Problem with heat

I have a '77 chevy 1 ton 2wd dually w/a 454 that when I drive from Denver to altitude on a hot day I get about 25 miles and 7500(ft) it starts to run pourly and if I pull over at turn off the engine, it will not start again. It’s completely dead as if the battery or starter were toast. The next morning, when it’s cooled off, it starts right up. A tune up and carb rebuild could explane the preformence at altitude but does anyone have an idea about the heat and the starter? It’s pretty tight up in there on the 454.

We can’t say if it was the heat that caused a starter problem, without more information. It is possible, but lots of things are possible.

How long has it been doing this?

This happend once before, same parking lot. At that point I dowsed the starter with the only liquid availible, (windshield fluid) being that it’s a Checker’s parking lot and it started right up and got to where I was going, that time. Keep in mind that I was pulling two horses at the time The next time I was pulling a trailer w/ furniture. After the first time, I replaced the starter. So brand knew starter. I’ve only had this truck for a short time so I figure the power problem is related to a carb rebuild and tuneup. Why the #@$%^ does the starter not engage when it’ts been under load in the heat? I really believe I’m dealing with two different probloms that are manifesting at the same time under the same conditions.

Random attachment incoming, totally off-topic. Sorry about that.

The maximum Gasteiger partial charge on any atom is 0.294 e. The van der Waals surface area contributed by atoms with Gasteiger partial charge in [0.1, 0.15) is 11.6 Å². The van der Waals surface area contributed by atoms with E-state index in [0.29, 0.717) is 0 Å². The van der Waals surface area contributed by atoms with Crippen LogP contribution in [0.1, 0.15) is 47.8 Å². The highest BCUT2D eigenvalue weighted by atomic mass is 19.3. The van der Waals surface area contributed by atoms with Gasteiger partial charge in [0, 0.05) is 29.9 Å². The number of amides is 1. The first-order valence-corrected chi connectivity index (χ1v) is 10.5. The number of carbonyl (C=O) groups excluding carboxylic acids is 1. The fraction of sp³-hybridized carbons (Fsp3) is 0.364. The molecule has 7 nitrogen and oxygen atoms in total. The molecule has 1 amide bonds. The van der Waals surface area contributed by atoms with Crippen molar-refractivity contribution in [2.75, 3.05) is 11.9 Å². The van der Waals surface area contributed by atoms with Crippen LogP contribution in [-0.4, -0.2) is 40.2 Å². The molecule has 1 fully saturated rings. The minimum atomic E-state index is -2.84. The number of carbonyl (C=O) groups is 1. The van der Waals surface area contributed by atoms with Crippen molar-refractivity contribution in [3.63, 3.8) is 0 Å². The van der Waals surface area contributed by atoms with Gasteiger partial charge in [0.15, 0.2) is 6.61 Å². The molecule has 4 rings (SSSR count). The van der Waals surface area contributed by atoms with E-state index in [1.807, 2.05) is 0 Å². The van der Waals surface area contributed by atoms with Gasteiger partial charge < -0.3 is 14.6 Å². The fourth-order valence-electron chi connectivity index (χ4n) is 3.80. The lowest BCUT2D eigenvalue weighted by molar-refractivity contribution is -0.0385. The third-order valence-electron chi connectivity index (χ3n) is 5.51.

This truck was sold to me under the pretence that it had only 67K miles on it ( the preverbial old couple that had a camper on it and never used it much). The truck on the whole is in incredidible shape,(no rust, dings, all electrical works.
thanks for your input.

You forgot to mention the exhaust headers on the truck.

Your starter is being heat soaked by being in close proximity to the exhaust pipes. It’s aggravated by driving up hill, which will, of course, make exhaust temps higher. The starter motor gets so hot that its internal electrical resisitance gets so high it won’t allow enough electric current through it to generate enough torque to turn that 454 over. This is a pretty common problem on vehicles that have had aftermarket headers installed.

The cure is to restore the OEM exhaust manifolds, or put a metal heat shield between the starter and the exhaust pipe to deflect the heat from the starter.

A heat shield is available from JC Whitney,, and Summit Racing,

thanks JayWB, makes all the sense in the world.

Thanks for the link Knuckles but unfortunatly that shield won’t fit that truck.